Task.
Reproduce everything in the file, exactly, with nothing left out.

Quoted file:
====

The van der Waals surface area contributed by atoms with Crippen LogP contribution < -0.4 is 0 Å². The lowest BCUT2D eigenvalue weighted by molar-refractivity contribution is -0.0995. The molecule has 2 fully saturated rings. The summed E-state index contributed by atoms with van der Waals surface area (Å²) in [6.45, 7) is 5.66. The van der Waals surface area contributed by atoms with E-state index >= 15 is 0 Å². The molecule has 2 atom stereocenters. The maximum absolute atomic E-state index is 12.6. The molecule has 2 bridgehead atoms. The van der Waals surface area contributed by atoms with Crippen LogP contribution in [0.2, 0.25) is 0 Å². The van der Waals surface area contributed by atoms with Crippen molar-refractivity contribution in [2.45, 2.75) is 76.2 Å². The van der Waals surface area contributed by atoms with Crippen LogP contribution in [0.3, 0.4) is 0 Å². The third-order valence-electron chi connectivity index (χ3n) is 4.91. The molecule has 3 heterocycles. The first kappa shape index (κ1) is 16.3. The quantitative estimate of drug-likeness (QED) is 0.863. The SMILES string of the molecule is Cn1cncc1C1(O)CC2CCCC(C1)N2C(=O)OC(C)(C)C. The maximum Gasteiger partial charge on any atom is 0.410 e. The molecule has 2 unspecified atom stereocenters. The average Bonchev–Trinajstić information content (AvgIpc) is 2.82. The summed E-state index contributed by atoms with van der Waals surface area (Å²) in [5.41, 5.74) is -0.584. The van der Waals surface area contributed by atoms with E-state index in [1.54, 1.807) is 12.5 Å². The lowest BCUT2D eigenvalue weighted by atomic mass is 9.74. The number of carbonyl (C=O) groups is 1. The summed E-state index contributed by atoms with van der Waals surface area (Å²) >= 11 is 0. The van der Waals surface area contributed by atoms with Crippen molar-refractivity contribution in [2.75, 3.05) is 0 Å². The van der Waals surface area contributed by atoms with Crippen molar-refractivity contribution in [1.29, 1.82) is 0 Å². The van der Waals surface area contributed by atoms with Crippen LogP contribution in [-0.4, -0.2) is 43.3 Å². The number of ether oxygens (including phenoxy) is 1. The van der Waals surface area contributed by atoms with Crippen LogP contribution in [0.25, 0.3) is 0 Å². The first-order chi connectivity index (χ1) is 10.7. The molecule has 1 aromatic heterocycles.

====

The van der Waals surface area contributed by atoms with Crippen LogP contribution < -0.4 is 0 Å². The lowest BCUT2D eigenvalue weighted by molar-refractivity contribution is -0.0995. The molecule has 2 fully saturated rings. The summed E-state index contributed by atoms with van der Waals surface area (Å²) in [6.45, 7) is 5.66. The van der Waals surface area contributed by atoms with E-state index >= 15 is 0 Å². The molecule has 2 atom stereocenters. The maximum absolute atomic E-state index is 12.6. The molecule has 2 bridgehead atoms. The van der Waals surface area contributed by atoms with Crippen LogP contribution in [0.2, 0.25) is 0 Å². The van der Waals surface area contributed by atoms with Crippen molar-refractivity contribution in [2.45, 2.75) is 76.2 Å². The van der Waals surface area contributed by atoms with Crippen LogP contribution in [0.3, 0.4) is 0 Å². The third-order valence-electron chi connectivity index (χ3n) is 4.91. The molecule has 3 heterocycles. The first kappa shape index (κ1) is 16.3. The quantitative estimate of drug-likeness (QED) is 0.863. The SMILES string of the molecule is Cn1cncc1C1(O)CC2CCCC(C1)N2C(=O)OC(C)(C)C. The maximum Gasteiger partial charge on any atom is 0.410 e. The molecule has 2 unspecified atom stereocenters. The average Bonchev–Trinajstić information content (AvgIpc) is 2.82. The summed E-state index contributed by atoms with van der Waals surface area (Å²) in [5.41, 5.74) is -0.584. The van der Waals surface area contributed by atoms with E-state index in [1.54, 1.807) is 12.5 Å². The lowest BCUT2D eigenvalue weighted by atomic mass is 9.74. The number of carbonyl (C=O) groups is 1. The summed E-state index contributed by atoms with van der Waals surface area (Å²) >= 11 is 0. The van der Waals surface area contributed by atoms with Crippen molar-refractivity contribution in [2.75, 3.05) is 0 Å². The van der Waals surface area contributed by atoms with Crippen molar-refractivity contribution in [1.29, 1.82) is 0 Å². The van der Waals surface area contributed by atoms with Crippen LogP contribution in [-0.4, -0.2) is 43.3 Å². The number of ether oxygens (including phenoxy) is 1. The van der Waals surface area contributed by atoms with Crippen LogP contribution in [0.25, 0.3) is 0 Å². The first-order chi connectivity index (χ1) is 10.7. The molecule has 1 aromatic heterocycles.